To Meet in Hell

British doctor who was forced to play God in Belsen: He was one of the first to stumble on the horrors of the SS camp in a forest – now, 75 years on, a new book captures the depths of wickedness he witnessed as he struggled to decide who could be saved.
bergen belsen concentration campBernice Lerner has written her mother Rachel Genuth’s story as a Belsen victim Genuth arrived at Belsen via Auschwitz, where her family had all been murdered. Story is intertwined with her liberator Brigadier Glyn Hughes, in the new book

On a warm Sunday morning in mid-April 1945, a small team of soldiers and medics set off in Jeeps from British Army headquarters in north-west Germany on a special mission.

For 15 miles, they drove eastwards towards the enemy lines, passing through dense forest before rounding a bend in the road and coming to a sudden halt at a sentry box, appearing as if from nowhere.

A 15ft-high barbed-wire fence stretched out for miles in both directions, with manned watchtowers at 200-yard intervals. They had reached their hidden destination: the Bergen-Belsen concentration camp. They had come — at the request of the Germans — to liberate it.

As they passed through the gates, the panorama before them was an utterly shocking vision of hell. Staggering towards them were thousands of starving, skeletal humans in rags, with pleading looks on their grey, wizened faces. Distraught mothers clutched long-dead babies in their arms. Everywhere were piles of dead corpses, rotting in the sun.

The leader of the British contingent, Brigadier Glyn Hughes, a battle-hardened veteran who had served in the trenches in World War I, reeled in horror, his eyes welling with tears as he took in what he later described as ‘the never-imagined depth of human depravity’.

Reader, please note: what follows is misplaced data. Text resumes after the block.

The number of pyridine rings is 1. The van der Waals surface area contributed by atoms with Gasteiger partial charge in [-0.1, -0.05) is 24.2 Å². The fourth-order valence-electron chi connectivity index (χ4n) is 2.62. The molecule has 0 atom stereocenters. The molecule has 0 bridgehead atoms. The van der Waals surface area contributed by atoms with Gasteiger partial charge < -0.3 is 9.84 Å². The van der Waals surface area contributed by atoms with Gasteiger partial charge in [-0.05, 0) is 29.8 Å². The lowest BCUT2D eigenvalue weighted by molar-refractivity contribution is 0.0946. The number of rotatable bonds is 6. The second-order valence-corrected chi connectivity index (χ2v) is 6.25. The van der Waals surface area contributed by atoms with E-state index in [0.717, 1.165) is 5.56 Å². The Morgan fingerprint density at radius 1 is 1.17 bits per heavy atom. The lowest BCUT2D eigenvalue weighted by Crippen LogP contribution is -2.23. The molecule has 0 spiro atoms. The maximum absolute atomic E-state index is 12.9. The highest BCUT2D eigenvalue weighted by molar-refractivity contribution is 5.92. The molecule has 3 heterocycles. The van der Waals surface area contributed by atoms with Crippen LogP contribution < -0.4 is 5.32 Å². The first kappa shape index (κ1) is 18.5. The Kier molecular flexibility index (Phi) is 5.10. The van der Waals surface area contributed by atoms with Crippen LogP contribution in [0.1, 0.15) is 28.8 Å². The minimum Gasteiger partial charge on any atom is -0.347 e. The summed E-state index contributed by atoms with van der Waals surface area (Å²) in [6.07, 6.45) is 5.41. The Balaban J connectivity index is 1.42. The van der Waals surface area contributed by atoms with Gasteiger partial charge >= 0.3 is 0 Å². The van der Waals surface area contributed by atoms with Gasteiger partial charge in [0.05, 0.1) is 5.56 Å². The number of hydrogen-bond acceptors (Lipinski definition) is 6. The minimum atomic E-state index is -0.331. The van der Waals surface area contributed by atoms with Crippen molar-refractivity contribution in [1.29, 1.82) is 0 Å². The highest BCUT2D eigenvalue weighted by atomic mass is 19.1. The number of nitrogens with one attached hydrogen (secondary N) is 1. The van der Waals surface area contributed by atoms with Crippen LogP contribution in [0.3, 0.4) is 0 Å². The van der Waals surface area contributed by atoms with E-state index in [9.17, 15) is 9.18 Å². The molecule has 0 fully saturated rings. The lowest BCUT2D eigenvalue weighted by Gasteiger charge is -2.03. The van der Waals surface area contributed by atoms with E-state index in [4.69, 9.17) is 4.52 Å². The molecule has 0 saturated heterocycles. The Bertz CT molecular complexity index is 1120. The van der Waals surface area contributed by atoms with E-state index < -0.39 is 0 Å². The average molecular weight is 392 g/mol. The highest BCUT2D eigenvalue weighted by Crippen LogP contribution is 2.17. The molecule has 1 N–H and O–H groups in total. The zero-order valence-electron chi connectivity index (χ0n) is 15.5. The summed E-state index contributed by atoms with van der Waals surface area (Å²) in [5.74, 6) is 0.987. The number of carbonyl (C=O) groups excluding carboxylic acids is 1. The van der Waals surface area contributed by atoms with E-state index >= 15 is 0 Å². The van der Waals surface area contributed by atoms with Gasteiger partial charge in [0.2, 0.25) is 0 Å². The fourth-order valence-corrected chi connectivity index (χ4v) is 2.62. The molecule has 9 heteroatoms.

Stepping inside crowded wooden huts with bunks piled to the ceiling, he was confronted by ‘a sea of crying, screaming bones’. He had been a doctor for 30 years and witnessed all the horrors of war ‘but I had never seen anything to touch this’.

The camp was ‘unique in its vile treatment of human beings’. Seventy-five years on, the name ‘Belsen’ still sends shivers down the spine, not least because it was from there that an on-the-spot radio broadcast revealed to a stunned world the full extent of the pure evil at the heart of the Third Reich.

Following the British troops into the camp, the BBC’s Richard Dimbleby, his voice choking with emotion, described countless men and women, some in striped pyjamas, others naked, all of them covered with lice, moving like ghosts through air thick with dust and typhus germs.

The ‘sickly smell of death and decay, of corruption and filth’ filled his nostrils. There was no water, no electricity and no food apart from 5lb of rotting turnips.

Dimbleby’s radio report was so shocking that the BBC at first refused to run it and only relented when he threatened to resign.

Adding to the fury of those who came to liberate Belsen was their discovery that just a mile and a half away was a fully-equipped 1,000-bed German military hospital with a full complement of doctors and nurses and tons of unused medical supplies. Stacks of Red Cross food boxes containing meat extract and biscuits intended for the inmates lay unopened. Relief had been at hand for the suffering inmates but cruelly and callously denied.

For all the mass death that took place at Belsen, it is often forgotten that it was never an extermination camp as such. It was no Auschwitz, Treblinka or Sobibor, which, with their gas chambers for the mass industrialised killing of Jews, were far away to the east, in Nazioccupied Poland, rather than on German home soil.